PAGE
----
>> Speaker 2: And it's a string?
>> Speaker 1: It's technically, that is a collection of zeroes and ones that can be updated and you can take pieces off it and start working on them, and add more pieces into it. We'll see that in a second, we'll see that in a second, I promise very slight, Mohammed?

>> Speaker 2: Two quick points, did I hear you mention in beginning that you have to import efforts?
>> Speaker 1: We absolutely do, always with any of these background features we have to tend if we write require HDP require FS. It's a one line thing to get access to this background feature.

I hold it off on here, just to keep our code focused on what matters, which is the interaction between this feature. But actually, we would have, let's just make sure no one misses this, actually the line above would say FS =equals require FS, and that's just gonna set up our access to this feature.

Good addition, Mohammad, yeah, is there a question?
>> Speaker 2: Yeah, the error data, is that come with inherent to the FS function? Or is that just a label that you just named, why, what, how could there be error dater
>> Speaker 1: The error dater that actually gets created by a node.

What's the error dater that gets created by a node here, because there's no error?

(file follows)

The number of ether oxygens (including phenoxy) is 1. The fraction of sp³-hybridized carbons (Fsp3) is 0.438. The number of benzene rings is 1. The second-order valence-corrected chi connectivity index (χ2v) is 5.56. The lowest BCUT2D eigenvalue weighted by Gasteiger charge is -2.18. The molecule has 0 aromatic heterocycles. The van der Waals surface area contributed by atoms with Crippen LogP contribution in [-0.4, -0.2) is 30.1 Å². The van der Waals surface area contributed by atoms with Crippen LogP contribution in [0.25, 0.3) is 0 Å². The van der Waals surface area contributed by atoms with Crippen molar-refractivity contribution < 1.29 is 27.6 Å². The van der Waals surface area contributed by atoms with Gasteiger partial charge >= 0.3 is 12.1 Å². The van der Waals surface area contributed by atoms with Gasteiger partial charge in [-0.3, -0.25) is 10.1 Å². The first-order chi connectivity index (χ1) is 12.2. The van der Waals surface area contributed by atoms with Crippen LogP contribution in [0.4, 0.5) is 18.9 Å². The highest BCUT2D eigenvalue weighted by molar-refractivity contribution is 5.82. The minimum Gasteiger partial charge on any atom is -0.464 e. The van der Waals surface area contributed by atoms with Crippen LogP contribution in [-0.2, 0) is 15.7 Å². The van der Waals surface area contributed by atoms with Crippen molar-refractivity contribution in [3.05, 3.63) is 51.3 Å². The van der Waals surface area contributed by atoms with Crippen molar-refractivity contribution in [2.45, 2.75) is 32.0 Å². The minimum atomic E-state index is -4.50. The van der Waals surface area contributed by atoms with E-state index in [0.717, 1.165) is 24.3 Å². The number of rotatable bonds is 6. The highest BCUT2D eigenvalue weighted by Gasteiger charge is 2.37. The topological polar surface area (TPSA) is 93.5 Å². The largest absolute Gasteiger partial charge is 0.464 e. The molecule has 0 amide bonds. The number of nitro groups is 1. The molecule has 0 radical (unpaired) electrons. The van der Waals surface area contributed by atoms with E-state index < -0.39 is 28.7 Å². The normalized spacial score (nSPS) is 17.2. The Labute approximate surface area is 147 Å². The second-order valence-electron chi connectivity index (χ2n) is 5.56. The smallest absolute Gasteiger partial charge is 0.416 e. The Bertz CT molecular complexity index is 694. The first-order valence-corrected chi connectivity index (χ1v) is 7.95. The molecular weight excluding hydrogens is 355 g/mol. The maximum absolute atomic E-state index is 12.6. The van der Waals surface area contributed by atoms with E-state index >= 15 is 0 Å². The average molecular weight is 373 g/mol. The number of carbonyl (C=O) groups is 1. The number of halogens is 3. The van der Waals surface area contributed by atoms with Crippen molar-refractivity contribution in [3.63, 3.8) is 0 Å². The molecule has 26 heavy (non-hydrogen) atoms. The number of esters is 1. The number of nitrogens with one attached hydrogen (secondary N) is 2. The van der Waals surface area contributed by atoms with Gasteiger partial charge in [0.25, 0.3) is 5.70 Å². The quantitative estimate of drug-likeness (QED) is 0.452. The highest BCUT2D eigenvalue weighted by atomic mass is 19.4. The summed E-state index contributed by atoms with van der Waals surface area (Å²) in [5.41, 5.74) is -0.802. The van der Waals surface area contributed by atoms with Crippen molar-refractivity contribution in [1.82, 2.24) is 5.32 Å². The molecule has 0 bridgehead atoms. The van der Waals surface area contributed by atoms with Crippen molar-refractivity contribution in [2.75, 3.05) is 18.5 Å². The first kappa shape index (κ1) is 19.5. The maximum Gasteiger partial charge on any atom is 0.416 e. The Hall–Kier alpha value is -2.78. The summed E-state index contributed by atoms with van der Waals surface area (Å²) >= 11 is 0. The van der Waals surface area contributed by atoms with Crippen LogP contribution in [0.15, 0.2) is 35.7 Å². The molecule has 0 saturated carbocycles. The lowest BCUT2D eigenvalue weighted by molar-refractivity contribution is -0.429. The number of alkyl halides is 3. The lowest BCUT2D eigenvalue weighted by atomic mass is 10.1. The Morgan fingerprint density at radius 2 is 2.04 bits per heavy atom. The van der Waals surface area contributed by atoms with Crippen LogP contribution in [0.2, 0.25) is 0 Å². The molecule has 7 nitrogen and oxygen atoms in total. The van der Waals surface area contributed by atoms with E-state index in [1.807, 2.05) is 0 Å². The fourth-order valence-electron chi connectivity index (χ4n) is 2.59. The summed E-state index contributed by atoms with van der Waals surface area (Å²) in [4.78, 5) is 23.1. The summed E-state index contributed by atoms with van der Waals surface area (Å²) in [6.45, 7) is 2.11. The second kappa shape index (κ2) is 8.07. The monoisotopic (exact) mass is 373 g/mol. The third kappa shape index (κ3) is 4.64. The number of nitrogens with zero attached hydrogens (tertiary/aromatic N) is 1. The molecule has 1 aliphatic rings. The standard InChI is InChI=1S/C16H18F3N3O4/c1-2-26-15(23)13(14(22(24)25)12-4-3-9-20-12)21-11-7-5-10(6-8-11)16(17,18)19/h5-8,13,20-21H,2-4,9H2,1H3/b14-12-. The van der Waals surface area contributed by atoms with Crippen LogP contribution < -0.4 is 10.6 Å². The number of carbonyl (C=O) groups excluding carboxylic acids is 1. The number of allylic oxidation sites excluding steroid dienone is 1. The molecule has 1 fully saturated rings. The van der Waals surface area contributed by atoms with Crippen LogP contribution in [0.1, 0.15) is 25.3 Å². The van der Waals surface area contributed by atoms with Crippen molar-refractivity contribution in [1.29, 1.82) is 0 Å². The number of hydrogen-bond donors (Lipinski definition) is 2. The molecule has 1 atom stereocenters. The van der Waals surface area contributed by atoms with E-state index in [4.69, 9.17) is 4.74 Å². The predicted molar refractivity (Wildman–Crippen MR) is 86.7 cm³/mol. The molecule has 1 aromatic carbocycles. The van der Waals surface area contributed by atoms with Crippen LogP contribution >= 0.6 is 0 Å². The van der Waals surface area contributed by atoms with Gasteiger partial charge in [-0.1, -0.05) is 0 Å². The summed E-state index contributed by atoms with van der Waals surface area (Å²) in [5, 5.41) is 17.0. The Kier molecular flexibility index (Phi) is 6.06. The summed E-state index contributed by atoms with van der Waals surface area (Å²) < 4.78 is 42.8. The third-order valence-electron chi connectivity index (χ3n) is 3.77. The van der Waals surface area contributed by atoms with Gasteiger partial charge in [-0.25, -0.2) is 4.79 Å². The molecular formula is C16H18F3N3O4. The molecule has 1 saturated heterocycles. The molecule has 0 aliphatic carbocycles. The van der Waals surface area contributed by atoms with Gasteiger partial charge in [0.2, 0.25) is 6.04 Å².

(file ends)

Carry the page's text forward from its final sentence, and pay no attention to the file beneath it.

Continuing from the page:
>> Speaker 2: Null.
>> Speaker 1: Null, does that have a label? Does that got a variable name for it?
>> Speaker 2: No.
>> Speaker 1: No, its everything auto-created by a node has no inherent label. You'll see in the docs, it will be given a label which is to me really unhelpful.

It makes you think there's an inherent label, there's no inherent label. There may be a name to better refer to it colloquially among us as developers, but there's no label in JavaScript for it. We have to give it ourselves and they're known as these, begins with p?
>> Speaker 2: Parameters.

>> Speaker 1: Parameters, they're our placeholders that we know will be filled in such that we can access the data that gets filled, what's the parameter name we gave for the auto inserted error data? Mohammad.
>> Speaker 2: Error data?
>> Speaker 1: It's error data, what's the parameter the name that we gave, we could have called it, here's the worst thing, people.

We could have done this and called it data and we could have called this one error data.
>> Speaker 2: And you'll lose your job.
>> Speaker 1: [LAUGH]
>> Speaker 2: But you could switch them round, node has no idea those are words meaning anything to us. They're just placeholders, that as long as we refer to them inside, so if we were writing our function in full Mohammed, we would write if error data console log error data.

If error data has a value other than null, so actually, we could just write if error data, because it would default to being falsey, if we have null. If error data is not null, then console log that. But, yeah, error data is just as long as we refer to it inside the function by the same name.